St. Petersburg Defective Grantor Trust Attorney
There are many different trust options available that can assist with managing the transfer of your property to your beneficiaries while also allowing you to minimize your tax liability. Creating a trust can help make sure your loved ones are cared for after you pass away by providing them with financial security. A defective grantor trust can be a great addition to your estate plan, particularly if you can afford to pay taxes on the property you intend to place within the trust. Below, our St. Petersburg defective grantor trusts attorney explains more about these estate planning tools.
What is a Defective Grantor Trust?
Grantors are the people who create a trust. A grantor trust allows you, as the creator of the trust, to have some control over the property you place within it. The IRS outlines specific rules for grantor trusts and how they should work. When those rules are not followed, there are penalties that will apply. The purpose of creating a trust is to separate assets from your ownership while also providing a more tax-efficient way to leave an inheritance to your beneficiaries.
There are instances when grantors attempt to retain too much control over the trust. A defective grantor trust is structured in a manner that activates grantor trust rules, which causes a separate set of regulations governing the management of the assets in the trust for tax reasons.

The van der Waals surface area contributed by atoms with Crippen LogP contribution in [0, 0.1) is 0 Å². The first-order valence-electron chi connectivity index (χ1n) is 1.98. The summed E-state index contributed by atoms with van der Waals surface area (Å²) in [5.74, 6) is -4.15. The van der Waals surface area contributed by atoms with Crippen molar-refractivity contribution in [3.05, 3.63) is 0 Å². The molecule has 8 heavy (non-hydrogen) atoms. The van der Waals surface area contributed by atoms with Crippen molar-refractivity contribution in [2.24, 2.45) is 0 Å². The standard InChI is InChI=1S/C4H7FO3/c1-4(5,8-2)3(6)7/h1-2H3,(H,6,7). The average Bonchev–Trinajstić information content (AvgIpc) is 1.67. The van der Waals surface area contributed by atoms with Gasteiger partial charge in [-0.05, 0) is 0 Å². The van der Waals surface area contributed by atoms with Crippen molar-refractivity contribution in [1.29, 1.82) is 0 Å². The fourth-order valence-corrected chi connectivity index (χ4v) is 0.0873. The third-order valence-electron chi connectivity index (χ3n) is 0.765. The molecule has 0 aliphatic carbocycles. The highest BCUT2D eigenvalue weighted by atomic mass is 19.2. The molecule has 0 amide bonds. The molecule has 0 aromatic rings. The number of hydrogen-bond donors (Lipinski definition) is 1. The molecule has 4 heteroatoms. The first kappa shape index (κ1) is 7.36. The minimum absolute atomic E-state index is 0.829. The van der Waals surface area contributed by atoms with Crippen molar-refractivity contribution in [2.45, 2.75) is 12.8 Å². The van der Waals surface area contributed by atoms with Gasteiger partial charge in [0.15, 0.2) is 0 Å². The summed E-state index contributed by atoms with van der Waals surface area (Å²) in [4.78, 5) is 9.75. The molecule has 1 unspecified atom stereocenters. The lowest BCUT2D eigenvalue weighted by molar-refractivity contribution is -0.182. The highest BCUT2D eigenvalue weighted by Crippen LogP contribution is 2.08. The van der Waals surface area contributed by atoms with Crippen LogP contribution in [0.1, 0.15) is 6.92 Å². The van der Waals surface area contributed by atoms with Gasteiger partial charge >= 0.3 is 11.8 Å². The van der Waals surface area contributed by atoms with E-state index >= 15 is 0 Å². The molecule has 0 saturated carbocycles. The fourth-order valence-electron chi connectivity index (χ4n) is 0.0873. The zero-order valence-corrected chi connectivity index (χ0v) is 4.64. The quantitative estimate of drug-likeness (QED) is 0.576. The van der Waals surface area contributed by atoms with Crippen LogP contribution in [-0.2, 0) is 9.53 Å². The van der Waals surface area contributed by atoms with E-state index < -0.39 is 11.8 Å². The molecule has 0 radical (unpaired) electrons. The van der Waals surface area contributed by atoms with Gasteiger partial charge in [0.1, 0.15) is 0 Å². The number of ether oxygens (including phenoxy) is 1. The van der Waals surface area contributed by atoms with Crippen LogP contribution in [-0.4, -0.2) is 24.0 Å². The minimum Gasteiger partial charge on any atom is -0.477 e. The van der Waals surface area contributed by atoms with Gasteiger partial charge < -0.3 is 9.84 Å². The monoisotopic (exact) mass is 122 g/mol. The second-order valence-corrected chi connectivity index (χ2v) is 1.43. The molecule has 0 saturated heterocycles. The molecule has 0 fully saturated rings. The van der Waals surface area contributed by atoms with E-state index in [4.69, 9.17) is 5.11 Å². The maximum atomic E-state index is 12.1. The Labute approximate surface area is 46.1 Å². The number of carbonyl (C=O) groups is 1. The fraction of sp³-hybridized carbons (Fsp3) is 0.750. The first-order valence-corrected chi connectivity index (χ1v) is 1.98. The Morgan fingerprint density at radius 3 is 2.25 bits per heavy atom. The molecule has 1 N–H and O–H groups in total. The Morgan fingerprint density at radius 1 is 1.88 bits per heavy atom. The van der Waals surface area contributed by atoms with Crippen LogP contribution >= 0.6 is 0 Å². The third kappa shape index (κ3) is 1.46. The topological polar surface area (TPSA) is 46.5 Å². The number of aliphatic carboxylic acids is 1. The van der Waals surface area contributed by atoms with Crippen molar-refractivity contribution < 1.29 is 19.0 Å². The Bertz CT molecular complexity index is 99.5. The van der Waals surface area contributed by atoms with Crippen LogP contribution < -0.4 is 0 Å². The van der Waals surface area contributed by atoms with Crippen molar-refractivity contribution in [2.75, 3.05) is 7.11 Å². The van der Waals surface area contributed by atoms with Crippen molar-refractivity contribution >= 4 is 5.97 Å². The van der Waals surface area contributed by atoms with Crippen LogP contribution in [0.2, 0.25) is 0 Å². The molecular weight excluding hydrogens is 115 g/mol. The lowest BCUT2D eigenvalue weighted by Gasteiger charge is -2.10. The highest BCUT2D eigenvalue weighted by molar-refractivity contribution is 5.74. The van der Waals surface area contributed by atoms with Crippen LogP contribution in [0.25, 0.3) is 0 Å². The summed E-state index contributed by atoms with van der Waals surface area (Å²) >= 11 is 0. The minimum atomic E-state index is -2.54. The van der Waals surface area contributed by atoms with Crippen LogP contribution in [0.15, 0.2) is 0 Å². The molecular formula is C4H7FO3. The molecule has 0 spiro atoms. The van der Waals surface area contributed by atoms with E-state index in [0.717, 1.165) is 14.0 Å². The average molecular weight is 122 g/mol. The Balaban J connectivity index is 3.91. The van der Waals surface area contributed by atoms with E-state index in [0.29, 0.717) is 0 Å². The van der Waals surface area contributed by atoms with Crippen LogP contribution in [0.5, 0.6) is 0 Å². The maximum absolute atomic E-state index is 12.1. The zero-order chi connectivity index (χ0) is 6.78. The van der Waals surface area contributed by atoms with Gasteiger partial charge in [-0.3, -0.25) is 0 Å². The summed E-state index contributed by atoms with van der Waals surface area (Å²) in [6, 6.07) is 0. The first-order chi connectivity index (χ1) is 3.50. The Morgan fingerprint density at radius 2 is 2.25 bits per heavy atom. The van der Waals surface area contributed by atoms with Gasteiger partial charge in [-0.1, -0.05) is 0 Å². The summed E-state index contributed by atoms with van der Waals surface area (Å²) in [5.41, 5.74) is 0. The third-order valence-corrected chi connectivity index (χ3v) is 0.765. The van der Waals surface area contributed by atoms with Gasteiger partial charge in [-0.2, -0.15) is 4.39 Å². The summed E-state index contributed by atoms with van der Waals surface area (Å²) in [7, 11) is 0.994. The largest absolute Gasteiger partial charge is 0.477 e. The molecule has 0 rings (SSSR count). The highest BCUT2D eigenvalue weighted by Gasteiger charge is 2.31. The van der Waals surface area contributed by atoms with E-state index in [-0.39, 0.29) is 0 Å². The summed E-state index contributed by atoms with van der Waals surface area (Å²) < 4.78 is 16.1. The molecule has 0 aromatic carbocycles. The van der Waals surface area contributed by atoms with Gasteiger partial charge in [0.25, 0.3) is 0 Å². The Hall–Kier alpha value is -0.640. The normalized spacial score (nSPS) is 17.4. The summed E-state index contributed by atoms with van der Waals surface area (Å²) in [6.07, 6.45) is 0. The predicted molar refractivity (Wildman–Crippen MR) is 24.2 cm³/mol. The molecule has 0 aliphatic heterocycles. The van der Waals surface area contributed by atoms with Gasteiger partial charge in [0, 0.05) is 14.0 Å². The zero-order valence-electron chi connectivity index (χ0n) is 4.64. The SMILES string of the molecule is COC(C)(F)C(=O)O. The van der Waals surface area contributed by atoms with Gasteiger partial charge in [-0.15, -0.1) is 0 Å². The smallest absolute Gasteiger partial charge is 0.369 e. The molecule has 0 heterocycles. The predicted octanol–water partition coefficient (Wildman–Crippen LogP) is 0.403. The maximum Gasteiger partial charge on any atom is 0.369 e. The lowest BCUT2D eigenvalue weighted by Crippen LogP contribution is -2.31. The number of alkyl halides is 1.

How Do Defective Grantor Trusts Work?
The purpose of activating the grantor trust rules is to force the grantor to pay any income taxes generated by the property held within the trust. This may sound as though it is not beneficial for you, but it is a way to eliminate the need for a gift-tax exclusion in order to leave your beneficiaries an inheritance that does not require them to pay taxes, or that reduces their overall liability. Essentially, you are paying the taxes so your heirs do not have to.
Defective Grantor Trusts are Irrevocable
It is important to note that defective grantor trusts are irrevocable. This means you cannot revoke them once you have created it. The purpose of any irrevocable trust is to remove assets that are directly owned by your estate while also reducing your tax liability. It is very challenging to make changes to an irrevocable trust once you have created one. It is for this reason that you should always speak to a St. Petersburg defective grantor trusts lawyer who can advise on your case.
The fact that defective grantor trusts are irrevocable, comprehensive planning is required. You must make sure that you will be able to afford the income taxes on the assets within the trust so you do not find yourself in financial hardship in the future.
Call Our Defective Grantor Trusts Lawyer in St. Petersburg Today
You have many trust options available for your estate plan, but it is not always easy to determine which one is right for you. David Toback is a St. Petersburg defective grantor trusts lawyer who can outline your options and choose the one that is right for you. Call us now at 813-252-7529 or contact us online to schedule a consultation.